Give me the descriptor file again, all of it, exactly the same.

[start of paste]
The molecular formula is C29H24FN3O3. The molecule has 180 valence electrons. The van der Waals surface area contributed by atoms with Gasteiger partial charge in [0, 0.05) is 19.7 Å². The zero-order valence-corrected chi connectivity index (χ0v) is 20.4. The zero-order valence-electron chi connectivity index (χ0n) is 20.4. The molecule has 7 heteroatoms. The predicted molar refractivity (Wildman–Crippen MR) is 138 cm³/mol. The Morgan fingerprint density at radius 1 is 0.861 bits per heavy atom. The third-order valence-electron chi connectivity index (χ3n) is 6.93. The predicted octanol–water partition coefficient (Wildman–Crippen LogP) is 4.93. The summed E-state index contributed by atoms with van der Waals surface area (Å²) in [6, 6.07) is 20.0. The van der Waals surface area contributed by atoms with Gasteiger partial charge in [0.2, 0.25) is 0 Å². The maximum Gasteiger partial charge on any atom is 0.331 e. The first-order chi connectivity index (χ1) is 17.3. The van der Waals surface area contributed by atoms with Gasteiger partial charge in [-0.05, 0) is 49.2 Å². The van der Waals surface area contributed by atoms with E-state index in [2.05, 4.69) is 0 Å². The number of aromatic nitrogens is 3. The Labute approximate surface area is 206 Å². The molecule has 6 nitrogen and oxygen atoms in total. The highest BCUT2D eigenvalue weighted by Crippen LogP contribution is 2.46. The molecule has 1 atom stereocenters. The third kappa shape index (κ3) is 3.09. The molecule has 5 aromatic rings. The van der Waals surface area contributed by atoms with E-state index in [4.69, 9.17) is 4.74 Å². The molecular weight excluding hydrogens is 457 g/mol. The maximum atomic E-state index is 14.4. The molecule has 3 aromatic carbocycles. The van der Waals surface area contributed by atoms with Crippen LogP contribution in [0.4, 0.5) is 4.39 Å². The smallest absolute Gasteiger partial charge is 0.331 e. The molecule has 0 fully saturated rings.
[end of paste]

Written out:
The molecular formula is C29H24FN3O3. The molecule has 180 valence electrons. The van der Waals surface area contributed by atoms with Gasteiger partial charge in [0, 0.05) is 19.7 Å². The zero-order valence-corrected chi connectivity index (χ0v) is 20.4. The zero-order valence-electron chi connectivity index (χ0n) is 20.4. The molecule has 7 heteroatoms. The predicted molar refractivity (Wildman–Crippen MR) is 138 cm³/mol. The Morgan fingerprint density at radius 1 is 0.861 bits per heavy atom. The third-order valence-electron chi connectivity index (χ3n) is 6.93. The predicted octanol–water partition coefficient (Wildman–Crippen LogP) is 4.93. The summed E-state index contributed by atoms with van der Waals surface area (Å²) in [6, 6.07) is 20.0. The van der Waals surface area contributed by atoms with Gasteiger partial charge in [0.2, 0.25) is 0 Å². The maximum Gasteiger partial charge on any atom is 0.331 e. The first-order chi connectivity index (χ1) is 17.3. The van der Waals surface area contributed by atoms with Gasteiger partial charge in [-0.05, 0) is 49.2 Å². The van der Waals surface area contributed by atoms with E-state index in [2.05, 4.69) is 0 Å². The number of aromatic nitrogens is 3. The Labute approximate surface area is 206 Å². The molecule has 6 nitrogen and oxygen atoms in total. The highest BCUT2D eigenvalue weighted by Crippen LogP contribution is 2.46. The molecule has 1 atom stereocenters. The third kappa shape index (κ3) is 3.09. The molecule has 5 aromatic rings. The van der Waals surface area contributed by atoms with E-state index in [4.69, 9.17) is 4.74 Å². The molecular weight excluding hydrogens is 457 g/mol. The maximum atomic E-state index is 14.4. The molecule has 3 aromatic carbocycles. The van der Waals surface area contributed by atoms with Crippen LogP contribution in [0.4, 0.5) is 4.39 Å². The smallest absolute Gasteiger partial charge is 0.331 e. The molecule has 0 fully saturated rings.